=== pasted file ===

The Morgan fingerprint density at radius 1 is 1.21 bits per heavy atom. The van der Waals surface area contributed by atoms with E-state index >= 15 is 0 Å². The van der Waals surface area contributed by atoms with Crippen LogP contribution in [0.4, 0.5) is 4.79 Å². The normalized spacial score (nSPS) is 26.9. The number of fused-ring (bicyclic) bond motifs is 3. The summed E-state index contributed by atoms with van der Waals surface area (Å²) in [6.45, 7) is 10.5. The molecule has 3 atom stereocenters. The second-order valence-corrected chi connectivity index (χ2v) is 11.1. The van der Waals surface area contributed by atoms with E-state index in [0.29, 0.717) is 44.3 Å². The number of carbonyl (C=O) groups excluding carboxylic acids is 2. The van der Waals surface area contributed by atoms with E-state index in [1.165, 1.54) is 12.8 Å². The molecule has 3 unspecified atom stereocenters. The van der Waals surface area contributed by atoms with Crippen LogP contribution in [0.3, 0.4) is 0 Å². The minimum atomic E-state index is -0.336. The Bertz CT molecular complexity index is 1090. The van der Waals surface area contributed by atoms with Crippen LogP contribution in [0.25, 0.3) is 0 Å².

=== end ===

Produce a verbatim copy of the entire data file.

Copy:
The Morgan fingerprint density at radius 1 is 1.21 bits per heavy atom. The van der Waals surface area contributed by atoms with E-state index >= 15 is 0 Å². The van der Waals surface area contributed by atoms with Crippen LogP contribution in [0.4, 0.5) is 4.79 Å². The normalized spacial score (nSPS) is 26.9. The number of fused-ring (bicyclic) bond motifs is 3. The summed E-state index contributed by atoms with van der Waals surface area (Å²) in [6.45, 7) is 10.5. The molecule has 3 atom stereocenters. The second-order valence-corrected chi connectivity index (χ2v) is 11.1. The van der Waals surface area contributed by atoms with E-state index in [0.29, 0.717) is 44.3 Å². The number of carbonyl (C=O) groups excluding carboxylic acids is 2. The van der Waals surface area contributed by atoms with E-state index in [1.165, 1.54) is 12.8 Å². The molecule has 3 unspecified atom stereocenters. The van der Waals surface area contributed by atoms with Crippen LogP contribution in [0.3, 0.4) is 0 Å². The minimum atomic E-state index is -0.336. The Bertz CT molecular complexity index is 1090. The van der Waals surface area contributed by atoms with Crippen LogP contribution in [0.25, 0.3) is 0 Å².